Can we cure baldness with stem cell-based ‘hair farms’?

| | July 31, 2019
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This article or excerpt is included in the GLP’s daily curated selection of ideologically diverse news, opinion and analysis of biotechnology innovation.

The physiology of balding has long vexed even the most entrepreneurial of scientists. Despite a rare confluence of commercial forces and scientific interest, generating new hair remains outside the realm of the possible. This could be changing, though—and not owing to new packaging of the same old medicines. Recently a series of scientific publications has explored advances that involve both stem-cell research and 3-D printing, with the goal of cloning a person’s actual hair and then inserting it into his or her scalp—in tremendous, unlimited quantities.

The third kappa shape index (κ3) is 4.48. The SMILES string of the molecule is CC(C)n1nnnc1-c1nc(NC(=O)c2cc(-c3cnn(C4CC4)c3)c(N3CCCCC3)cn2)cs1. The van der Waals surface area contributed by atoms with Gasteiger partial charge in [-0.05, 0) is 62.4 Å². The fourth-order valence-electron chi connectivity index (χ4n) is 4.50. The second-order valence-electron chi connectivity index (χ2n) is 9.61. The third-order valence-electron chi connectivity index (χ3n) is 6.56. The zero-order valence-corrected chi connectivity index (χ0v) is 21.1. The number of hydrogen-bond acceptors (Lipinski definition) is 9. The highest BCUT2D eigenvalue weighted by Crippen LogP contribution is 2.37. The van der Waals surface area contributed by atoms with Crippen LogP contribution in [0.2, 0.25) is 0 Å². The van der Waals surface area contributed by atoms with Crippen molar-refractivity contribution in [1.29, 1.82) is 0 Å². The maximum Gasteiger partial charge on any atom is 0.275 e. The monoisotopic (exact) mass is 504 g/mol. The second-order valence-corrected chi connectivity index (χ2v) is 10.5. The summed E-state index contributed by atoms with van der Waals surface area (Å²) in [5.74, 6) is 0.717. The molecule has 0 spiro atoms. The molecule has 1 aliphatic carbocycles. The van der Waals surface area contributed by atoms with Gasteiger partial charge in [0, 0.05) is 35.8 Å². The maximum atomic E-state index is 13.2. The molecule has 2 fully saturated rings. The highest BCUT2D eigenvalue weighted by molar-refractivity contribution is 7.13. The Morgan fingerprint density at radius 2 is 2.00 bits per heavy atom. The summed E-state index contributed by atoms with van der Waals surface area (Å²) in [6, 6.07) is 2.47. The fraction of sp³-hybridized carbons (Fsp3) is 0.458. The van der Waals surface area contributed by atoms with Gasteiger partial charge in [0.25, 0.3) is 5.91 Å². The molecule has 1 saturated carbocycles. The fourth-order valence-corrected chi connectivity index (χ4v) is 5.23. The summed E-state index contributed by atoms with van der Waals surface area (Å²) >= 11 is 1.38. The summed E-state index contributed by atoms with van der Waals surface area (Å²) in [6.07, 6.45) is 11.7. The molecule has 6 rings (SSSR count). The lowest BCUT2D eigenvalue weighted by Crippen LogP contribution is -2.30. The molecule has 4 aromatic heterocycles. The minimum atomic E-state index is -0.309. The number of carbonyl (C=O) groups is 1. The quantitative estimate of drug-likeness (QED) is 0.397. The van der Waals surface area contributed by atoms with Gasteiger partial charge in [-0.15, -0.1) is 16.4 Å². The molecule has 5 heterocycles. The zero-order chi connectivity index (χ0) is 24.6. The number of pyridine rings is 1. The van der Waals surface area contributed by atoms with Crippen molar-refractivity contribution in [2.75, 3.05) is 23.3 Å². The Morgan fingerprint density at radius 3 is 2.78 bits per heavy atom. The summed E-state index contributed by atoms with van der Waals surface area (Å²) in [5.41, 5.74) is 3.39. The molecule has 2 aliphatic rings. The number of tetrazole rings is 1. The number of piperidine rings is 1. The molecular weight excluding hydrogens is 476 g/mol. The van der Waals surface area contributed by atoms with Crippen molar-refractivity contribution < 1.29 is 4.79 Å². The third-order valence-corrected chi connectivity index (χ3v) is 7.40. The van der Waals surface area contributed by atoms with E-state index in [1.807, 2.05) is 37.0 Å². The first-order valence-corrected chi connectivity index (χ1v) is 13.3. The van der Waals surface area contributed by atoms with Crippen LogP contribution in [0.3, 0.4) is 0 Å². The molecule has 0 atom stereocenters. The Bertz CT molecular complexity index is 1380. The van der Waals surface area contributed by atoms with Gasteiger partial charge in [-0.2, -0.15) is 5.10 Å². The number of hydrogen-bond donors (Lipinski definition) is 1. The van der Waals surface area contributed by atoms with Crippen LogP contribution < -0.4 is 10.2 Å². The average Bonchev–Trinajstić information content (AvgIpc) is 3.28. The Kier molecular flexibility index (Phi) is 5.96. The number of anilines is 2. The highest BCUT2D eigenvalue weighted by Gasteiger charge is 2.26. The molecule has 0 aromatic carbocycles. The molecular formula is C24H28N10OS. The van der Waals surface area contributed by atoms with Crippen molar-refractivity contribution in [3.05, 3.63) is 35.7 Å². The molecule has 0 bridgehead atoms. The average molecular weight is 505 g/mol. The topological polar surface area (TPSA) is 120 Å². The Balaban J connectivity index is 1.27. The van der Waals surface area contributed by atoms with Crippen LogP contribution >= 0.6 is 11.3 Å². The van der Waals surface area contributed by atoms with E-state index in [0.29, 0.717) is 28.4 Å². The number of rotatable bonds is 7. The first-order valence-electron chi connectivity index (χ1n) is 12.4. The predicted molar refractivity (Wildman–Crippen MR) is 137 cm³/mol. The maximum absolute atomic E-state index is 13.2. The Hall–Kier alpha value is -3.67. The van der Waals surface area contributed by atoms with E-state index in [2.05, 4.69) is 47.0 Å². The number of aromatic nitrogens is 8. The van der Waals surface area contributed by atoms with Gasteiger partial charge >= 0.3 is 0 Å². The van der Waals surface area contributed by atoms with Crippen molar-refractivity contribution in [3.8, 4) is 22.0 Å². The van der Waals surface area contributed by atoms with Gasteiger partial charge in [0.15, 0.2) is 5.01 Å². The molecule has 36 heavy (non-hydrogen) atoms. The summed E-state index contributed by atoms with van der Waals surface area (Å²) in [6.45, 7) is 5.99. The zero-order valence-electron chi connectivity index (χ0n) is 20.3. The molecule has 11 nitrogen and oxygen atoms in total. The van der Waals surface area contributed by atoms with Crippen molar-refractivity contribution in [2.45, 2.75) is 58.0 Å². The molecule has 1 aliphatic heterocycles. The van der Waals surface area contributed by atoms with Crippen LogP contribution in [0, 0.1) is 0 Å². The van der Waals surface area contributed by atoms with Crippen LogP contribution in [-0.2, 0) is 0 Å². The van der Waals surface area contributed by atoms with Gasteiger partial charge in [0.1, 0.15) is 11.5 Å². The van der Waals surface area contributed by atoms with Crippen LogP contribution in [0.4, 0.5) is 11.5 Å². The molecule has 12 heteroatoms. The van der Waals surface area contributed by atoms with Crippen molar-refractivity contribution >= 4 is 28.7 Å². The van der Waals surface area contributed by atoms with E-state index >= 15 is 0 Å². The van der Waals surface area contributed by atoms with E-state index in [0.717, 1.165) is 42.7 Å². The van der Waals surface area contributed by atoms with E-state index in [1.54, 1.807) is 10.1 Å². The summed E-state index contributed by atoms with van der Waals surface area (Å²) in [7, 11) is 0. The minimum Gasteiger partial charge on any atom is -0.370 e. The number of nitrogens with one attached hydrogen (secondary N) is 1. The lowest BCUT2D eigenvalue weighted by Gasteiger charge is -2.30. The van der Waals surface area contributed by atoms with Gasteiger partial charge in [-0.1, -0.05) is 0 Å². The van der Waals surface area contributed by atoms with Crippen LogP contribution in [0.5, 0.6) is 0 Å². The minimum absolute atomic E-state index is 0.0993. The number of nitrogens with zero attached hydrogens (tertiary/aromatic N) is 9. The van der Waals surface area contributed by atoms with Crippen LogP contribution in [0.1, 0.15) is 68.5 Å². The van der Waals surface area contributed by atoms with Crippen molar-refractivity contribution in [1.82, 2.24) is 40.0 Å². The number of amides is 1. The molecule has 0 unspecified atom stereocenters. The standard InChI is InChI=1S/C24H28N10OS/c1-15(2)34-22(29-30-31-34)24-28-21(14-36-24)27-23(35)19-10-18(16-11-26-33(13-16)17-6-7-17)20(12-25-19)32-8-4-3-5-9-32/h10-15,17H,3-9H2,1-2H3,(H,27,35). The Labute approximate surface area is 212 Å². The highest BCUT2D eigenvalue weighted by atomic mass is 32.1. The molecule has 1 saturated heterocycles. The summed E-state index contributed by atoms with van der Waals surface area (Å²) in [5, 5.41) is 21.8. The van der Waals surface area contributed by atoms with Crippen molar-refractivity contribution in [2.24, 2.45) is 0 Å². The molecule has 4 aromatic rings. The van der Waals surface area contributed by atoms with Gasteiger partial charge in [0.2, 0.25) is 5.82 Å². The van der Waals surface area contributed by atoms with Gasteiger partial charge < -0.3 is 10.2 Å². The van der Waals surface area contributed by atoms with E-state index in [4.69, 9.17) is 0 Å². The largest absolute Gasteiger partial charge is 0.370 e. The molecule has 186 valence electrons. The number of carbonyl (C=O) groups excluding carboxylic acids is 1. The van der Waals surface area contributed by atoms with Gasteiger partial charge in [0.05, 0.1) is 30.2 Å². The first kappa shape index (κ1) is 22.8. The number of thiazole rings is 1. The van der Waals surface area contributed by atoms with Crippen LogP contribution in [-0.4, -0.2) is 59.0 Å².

The ultimate goal among scientists is to create “hair farms,” as the entrepreneur Geoff Hamilton and others put it. Hamilton is the CEO of Stemson Therapeutics, a San Diego–based start-up that is working on cloning hair follicles. It involves growing hair from stem cells—not fetal, but stem cells derived from a person’s own skin or blood—and implanting hair follicles.

Though as technological develops costs should decline, hair regeneration will not likely be widely affordable. Even a wealthy country like the U.S. struggles to provide basic medical care for tens of millions of citizens. Balding could become “optional,” but only for the people with the means to make it so.

Read full, original post: Soon There Will Be Unlimited Hair

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